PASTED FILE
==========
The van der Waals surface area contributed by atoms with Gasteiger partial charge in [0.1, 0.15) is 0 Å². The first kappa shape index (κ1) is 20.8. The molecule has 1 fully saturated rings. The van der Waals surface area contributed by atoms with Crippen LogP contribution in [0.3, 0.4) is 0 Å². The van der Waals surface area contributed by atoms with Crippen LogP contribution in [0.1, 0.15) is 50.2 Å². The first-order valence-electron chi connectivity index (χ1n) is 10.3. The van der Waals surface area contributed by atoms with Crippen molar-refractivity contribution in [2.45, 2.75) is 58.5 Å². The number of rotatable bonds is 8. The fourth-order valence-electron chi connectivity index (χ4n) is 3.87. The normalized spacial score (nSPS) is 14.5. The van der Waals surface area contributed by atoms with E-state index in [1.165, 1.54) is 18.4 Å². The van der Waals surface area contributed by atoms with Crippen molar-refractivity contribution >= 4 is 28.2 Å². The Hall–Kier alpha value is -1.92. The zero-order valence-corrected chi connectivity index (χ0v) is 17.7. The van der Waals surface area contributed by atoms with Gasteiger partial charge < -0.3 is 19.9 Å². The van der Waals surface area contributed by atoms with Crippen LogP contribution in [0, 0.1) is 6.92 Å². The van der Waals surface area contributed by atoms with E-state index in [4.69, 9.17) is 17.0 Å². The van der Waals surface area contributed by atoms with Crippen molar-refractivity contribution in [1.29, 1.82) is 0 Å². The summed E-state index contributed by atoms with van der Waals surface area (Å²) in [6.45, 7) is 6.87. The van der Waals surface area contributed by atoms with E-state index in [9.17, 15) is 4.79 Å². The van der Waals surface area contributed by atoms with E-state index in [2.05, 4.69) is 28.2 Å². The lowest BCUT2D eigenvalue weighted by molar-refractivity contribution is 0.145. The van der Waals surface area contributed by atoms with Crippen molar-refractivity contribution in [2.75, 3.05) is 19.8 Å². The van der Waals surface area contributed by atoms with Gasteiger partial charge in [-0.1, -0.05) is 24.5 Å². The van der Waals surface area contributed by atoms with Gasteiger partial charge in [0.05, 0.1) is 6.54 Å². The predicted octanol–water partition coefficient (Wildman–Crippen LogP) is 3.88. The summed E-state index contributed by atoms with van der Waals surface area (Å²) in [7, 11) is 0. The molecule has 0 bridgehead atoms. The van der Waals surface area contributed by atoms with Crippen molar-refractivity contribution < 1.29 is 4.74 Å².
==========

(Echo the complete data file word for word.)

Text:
The van der Waals surface area contributed by atoms with Gasteiger partial charge in [0.1, 0.15) is 0 Å². The first kappa shape index (κ1) is 20.8. The molecule has 1 fully saturated rings. The van der Waals surface area contributed by atoms with Crippen LogP contribution in [0.3, 0.4) is 0 Å². The van der Waals surface area contributed by atoms with Crippen LogP contribution in [0.1, 0.15) is 50.2 Å². The first-order valence-electron chi connectivity index (χ1n) is 10.3. The van der Waals surface area contributed by atoms with Crippen molar-refractivity contribution in [2.45, 2.75) is 58.5 Å². The number of rotatable bonds is 8. The fourth-order valence-electron chi connectivity index (χ4n) is 3.87. The normalized spacial score (nSPS) is 14.5. The van der Waals surface area contributed by atoms with E-state index in [1.165, 1.54) is 18.4 Å². The van der Waals surface area contributed by atoms with Crippen molar-refractivity contribution >= 4 is 28.2 Å². The Hall–Kier alpha value is -1.92. The zero-order valence-corrected chi connectivity index (χ0v) is 17.7. The van der Waals surface area contributed by atoms with Gasteiger partial charge < -0.3 is 19.9 Å². The van der Waals surface area contributed by atoms with Crippen LogP contribution in [0, 0.1) is 6.92 Å². The van der Waals surface area contributed by atoms with E-state index in [4.69, 9.17) is 17.0 Å². The van der Waals surface area contributed by atoms with Crippen molar-refractivity contribution in [1.29, 1.82) is 0 Å². The summed E-state index contributed by atoms with van der Waals surface area (Å²) in [6.45, 7) is 6.87. The van der Waals surface area contributed by atoms with E-state index in [9.17, 15) is 4.79 Å². The van der Waals surface area contributed by atoms with E-state index in [2.05, 4.69) is 28.2 Å². The lowest BCUT2D eigenvalue weighted by molar-refractivity contribution is 0.145. The van der Waals surface area contributed by atoms with Crippen molar-refractivity contribution in [2.75, 3.05) is 19.8 Å². The van der Waals surface area contributed by atoms with Gasteiger partial charge in [-0.1, -0.05) is 24.5 Å². The van der Waals surface area contributed by atoms with Gasteiger partial charge in [0.05, 0.1) is 6.54 Å². The predicted octanol–water partition coefficient (Wildman–Crippen LogP) is 3.88. The summed E-state index contributed by atoms with van der Waals surface area (Å²) in [7, 11) is 0. The molecule has 0 bridgehead atoms. The van der Waals surface area contributed by atoms with Crippen molar-refractivity contribution < 1.29 is 4.74 Å².